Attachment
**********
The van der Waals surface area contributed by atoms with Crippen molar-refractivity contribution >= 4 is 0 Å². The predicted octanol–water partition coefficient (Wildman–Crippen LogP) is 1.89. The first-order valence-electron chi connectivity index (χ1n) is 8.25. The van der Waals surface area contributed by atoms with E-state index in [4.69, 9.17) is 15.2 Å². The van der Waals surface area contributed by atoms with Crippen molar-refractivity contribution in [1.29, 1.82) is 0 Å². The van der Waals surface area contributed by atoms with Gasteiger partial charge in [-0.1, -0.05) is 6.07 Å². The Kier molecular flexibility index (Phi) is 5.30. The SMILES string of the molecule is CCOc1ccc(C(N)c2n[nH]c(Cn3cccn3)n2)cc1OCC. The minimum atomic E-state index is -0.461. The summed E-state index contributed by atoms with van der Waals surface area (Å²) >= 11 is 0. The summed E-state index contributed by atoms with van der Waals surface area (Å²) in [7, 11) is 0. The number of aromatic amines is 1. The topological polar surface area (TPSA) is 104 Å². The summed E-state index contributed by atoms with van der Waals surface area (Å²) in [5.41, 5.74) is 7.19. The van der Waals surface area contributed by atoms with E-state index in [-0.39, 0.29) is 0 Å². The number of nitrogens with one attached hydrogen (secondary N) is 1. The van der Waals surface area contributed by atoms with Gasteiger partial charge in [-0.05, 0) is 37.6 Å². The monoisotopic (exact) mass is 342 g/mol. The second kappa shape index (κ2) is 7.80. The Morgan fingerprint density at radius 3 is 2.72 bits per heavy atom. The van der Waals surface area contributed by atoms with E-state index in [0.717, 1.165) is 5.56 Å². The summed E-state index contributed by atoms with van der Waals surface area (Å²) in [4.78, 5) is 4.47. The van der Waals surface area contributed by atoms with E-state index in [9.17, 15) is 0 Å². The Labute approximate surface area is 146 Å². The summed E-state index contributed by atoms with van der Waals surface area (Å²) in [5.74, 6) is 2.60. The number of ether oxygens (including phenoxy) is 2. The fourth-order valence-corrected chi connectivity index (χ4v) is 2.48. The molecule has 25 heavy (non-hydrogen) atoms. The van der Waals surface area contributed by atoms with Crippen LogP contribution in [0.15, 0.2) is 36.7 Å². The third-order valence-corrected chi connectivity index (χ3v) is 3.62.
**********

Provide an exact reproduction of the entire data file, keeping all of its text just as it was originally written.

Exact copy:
The van der Waals surface area contributed by atoms with Crippen molar-refractivity contribution >= 4 is 0 Å². The predicted octanol–water partition coefficient (Wildman–Crippen LogP) is 1.89. The first-order valence-electron chi connectivity index (χ1n) is 8.25. The van der Waals surface area contributed by atoms with E-state index in [4.69, 9.17) is 15.2 Å². The van der Waals surface area contributed by atoms with Crippen molar-refractivity contribution in [1.29, 1.82) is 0 Å². The van der Waals surface area contributed by atoms with Gasteiger partial charge in [-0.1, -0.05) is 6.07 Å². The Kier molecular flexibility index (Phi) is 5.30. The SMILES string of the molecule is CCOc1ccc(C(N)c2n[nH]c(Cn3cccn3)n2)cc1OCC. The minimum atomic E-state index is -0.461. The summed E-state index contributed by atoms with van der Waals surface area (Å²) >= 11 is 0. The summed E-state index contributed by atoms with van der Waals surface area (Å²) in [7, 11) is 0. The number of aromatic amines is 1. The topological polar surface area (TPSA) is 104 Å². The summed E-state index contributed by atoms with van der Waals surface area (Å²) in [5.41, 5.74) is 7.19. The van der Waals surface area contributed by atoms with E-state index in [-0.39, 0.29) is 0 Å². The number of nitrogens with one attached hydrogen (secondary N) is 1. The van der Waals surface area contributed by atoms with Gasteiger partial charge in [-0.05, 0) is 37.6 Å². The monoisotopic (exact) mass is 342 g/mol. The second kappa shape index (κ2) is 7.80. The Morgan fingerprint density at radius 3 is 2.72 bits per heavy atom. The van der Waals surface area contributed by atoms with E-state index in [0.717, 1.165) is 5.56 Å². The summed E-state index contributed by atoms with van der Waals surface area (Å²) in [4.78, 5) is 4.47. The van der Waals surface area contributed by atoms with E-state index in [9.17, 15) is 0 Å². The Labute approximate surface area is 146 Å². The summed E-state index contributed by atoms with van der Waals surface area (Å²) in [5.74, 6) is 2.60. The number of ether oxygens (including phenoxy) is 2. The fourth-order valence-corrected chi connectivity index (χ4v) is 2.48. The molecule has 25 heavy (non-hydrogen) atoms. The van der Waals surface area contributed by atoms with Crippen LogP contribution in [0.15, 0.2) is 36.7 Å². The third-order valence-corrected chi connectivity index (χ3v) is 3.62.